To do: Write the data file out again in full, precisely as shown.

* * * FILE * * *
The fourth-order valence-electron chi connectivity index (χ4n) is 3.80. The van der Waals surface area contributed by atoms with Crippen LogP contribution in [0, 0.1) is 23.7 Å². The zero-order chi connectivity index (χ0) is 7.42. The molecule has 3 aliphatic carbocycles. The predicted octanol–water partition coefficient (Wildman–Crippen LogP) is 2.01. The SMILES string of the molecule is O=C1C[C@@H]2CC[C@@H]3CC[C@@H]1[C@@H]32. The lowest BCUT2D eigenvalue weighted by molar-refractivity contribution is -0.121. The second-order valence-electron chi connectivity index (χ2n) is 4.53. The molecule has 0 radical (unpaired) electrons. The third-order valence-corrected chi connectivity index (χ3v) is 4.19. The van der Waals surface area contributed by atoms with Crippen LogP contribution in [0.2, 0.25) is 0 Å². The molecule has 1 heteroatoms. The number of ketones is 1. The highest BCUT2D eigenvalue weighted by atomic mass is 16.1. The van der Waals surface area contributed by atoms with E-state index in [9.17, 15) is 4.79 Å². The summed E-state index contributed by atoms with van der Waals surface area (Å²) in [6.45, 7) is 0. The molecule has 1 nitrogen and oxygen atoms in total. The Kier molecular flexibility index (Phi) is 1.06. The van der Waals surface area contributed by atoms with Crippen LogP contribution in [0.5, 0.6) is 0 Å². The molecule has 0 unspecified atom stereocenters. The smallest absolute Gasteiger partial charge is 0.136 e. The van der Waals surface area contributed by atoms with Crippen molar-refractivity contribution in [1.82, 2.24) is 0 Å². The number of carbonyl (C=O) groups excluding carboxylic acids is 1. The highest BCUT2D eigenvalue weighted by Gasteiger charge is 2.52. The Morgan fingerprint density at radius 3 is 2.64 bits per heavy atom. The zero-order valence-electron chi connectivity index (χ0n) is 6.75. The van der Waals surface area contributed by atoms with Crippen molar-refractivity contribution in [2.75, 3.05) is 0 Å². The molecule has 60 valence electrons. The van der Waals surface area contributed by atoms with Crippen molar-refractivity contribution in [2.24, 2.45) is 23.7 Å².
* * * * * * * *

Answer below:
The fourth-order valence-electron chi connectivity index (χ4n) is 3.80. The van der Waals surface area contributed by atoms with Crippen LogP contribution in [0, 0.1) is 23.7 Å². The zero-order chi connectivity index (χ0) is 7.42. The molecule has 3 aliphatic carbocycles. The predicted octanol–water partition coefficient (Wildman–Crippen LogP) is 2.01. The SMILES string of the molecule is O=C1C[C@@H]2CC[C@@H]3CC[C@@H]1[C@@H]32. The lowest BCUT2D eigenvalue weighted by molar-refractivity contribution is -0.121. The second-order valence-electron chi connectivity index (χ2n) is 4.53. The molecule has 0 radical (unpaired) electrons. The third-order valence-corrected chi connectivity index (χ3v) is 4.19. The van der Waals surface area contributed by atoms with Crippen LogP contribution in [0.2, 0.25) is 0 Å². The molecule has 1 heteroatoms. The number of ketones is 1. The highest BCUT2D eigenvalue weighted by atomic mass is 16.1. The van der Waals surface area contributed by atoms with E-state index in [9.17, 15) is 4.79 Å². The summed E-state index contributed by atoms with van der Waals surface area (Å²) in [6.45, 7) is 0. The molecule has 1 nitrogen and oxygen atoms in total. The Kier molecular flexibility index (Phi) is 1.06. The van der Waals surface area contributed by atoms with Crippen LogP contribution in [0.5, 0.6) is 0 Å². The molecule has 0 unspecified atom stereocenters. The smallest absolute Gasteiger partial charge is 0.136 e. The van der Waals surface area contributed by atoms with Crippen molar-refractivity contribution in [1.82, 2.24) is 0 Å². The number of carbonyl (C=O) groups excluding carboxylic acids is 1. The highest BCUT2D eigenvalue weighted by Gasteiger charge is 2.52. The Morgan fingerprint density at radius 3 is 2.64 bits per heavy atom. The zero-order valence-electron chi connectivity index (χ0n) is 6.75. The van der Waals surface area contributed by atoms with Crippen molar-refractivity contribution in [2.75, 3.05) is 0 Å². The molecule has 60 valence electrons. The van der Waals surface area contributed by atoms with Crippen molar-refractivity contribution in [2.24, 2.45) is 23.7 Å².